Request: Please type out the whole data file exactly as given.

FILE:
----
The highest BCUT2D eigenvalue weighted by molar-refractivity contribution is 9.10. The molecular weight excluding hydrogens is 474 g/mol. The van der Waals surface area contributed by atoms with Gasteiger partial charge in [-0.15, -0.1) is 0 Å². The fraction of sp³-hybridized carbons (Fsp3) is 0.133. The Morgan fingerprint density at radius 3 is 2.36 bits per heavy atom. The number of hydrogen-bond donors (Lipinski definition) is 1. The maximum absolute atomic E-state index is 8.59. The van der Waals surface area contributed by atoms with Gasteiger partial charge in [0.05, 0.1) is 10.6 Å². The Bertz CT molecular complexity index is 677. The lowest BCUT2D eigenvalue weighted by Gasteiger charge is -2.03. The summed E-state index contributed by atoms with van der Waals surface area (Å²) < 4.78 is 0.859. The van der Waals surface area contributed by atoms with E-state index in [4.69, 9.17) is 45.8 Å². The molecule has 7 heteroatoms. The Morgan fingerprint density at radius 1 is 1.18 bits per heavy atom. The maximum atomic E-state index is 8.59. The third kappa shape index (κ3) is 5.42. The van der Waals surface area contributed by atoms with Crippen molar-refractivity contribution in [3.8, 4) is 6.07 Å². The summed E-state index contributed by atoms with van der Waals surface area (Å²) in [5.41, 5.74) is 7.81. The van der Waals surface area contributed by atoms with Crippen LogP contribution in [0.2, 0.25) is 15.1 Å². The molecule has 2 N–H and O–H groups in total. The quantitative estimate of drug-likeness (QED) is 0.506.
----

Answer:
The highest BCUT2D eigenvalue weighted by molar-refractivity contribution is 9.10. The molecular weight excluding hydrogens is 474 g/mol. The van der Waals surface area contributed by atoms with Gasteiger partial charge in [-0.15, -0.1) is 0 Å². The fraction of sp³-hybridized carbons (Fsp3) is 0.133. The Morgan fingerprint density at radius 3 is 2.36 bits per heavy atom. The number of hydrogen-bond donors (Lipinski definition) is 1. The maximum absolute atomic E-state index is 8.59. The van der Waals surface area contributed by atoms with Gasteiger partial charge in [0.05, 0.1) is 10.6 Å². The Bertz CT molecular complexity index is 677. The lowest BCUT2D eigenvalue weighted by Gasteiger charge is -2.03. The summed E-state index contributed by atoms with van der Waals surface area (Å²) < 4.78 is 0.859. The van der Waals surface area contributed by atoms with E-state index in [4.69, 9.17) is 45.8 Å². The molecule has 7 heteroatoms. The Morgan fingerprint density at radius 1 is 1.18 bits per heavy atom. The maximum atomic E-state index is 8.59. The third kappa shape index (κ3) is 5.42. The van der Waals surface area contributed by atoms with Crippen molar-refractivity contribution in [3.8, 4) is 6.07 Å². The summed E-state index contributed by atoms with van der Waals surface area (Å²) in [5.41, 5.74) is 7.81. The van der Waals surface area contributed by atoms with Crippen LogP contribution in [0.2, 0.25) is 15.1 Å². The molecule has 2 N–H and O–H groups in total. The quantitative estimate of drug-likeness (QED) is 0.506.